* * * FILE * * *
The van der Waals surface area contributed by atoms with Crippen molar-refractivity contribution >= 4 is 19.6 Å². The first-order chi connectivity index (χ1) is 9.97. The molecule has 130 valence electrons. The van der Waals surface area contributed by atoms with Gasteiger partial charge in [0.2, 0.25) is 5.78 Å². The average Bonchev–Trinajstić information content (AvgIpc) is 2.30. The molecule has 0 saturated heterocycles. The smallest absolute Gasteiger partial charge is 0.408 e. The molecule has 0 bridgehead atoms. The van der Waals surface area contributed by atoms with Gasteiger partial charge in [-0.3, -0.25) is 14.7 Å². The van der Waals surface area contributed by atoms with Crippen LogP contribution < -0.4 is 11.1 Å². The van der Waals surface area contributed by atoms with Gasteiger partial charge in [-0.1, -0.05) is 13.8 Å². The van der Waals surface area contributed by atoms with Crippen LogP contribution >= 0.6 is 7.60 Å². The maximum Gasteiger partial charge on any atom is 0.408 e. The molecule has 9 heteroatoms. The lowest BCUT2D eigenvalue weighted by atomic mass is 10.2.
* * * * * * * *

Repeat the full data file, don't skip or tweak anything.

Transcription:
The van der Waals surface area contributed by atoms with Crippen molar-refractivity contribution >= 4 is 19.6 Å². The first-order chi connectivity index (χ1) is 9.97. The molecule has 130 valence electrons. The van der Waals surface area contributed by atoms with Gasteiger partial charge in [0.2, 0.25) is 5.78 Å². The average Bonchev–Trinajstić information content (AvgIpc) is 2.30. The molecule has 0 saturated heterocycles. The smallest absolute Gasteiger partial charge is 0.408 e. The molecule has 0 bridgehead atoms. The van der Waals surface area contributed by atoms with Gasteiger partial charge in [-0.3, -0.25) is 14.7 Å². The van der Waals surface area contributed by atoms with Crippen LogP contribution < -0.4 is 11.1 Å². The van der Waals surface area contributed by atoms with Gasteiger partial charge in [-0.1, -0.05) is 13.8 Å². The van der Waals surface area contributed by atoms with Crippen LogP contribution >= 0.6 is 7.60 Å². The maximum Gasteiger partial charge on any atom is 0.408 e. The molecule has 9 heteroatoms. The lowest BCUT2D eigenvalue weighted by atomic mass is 10.2.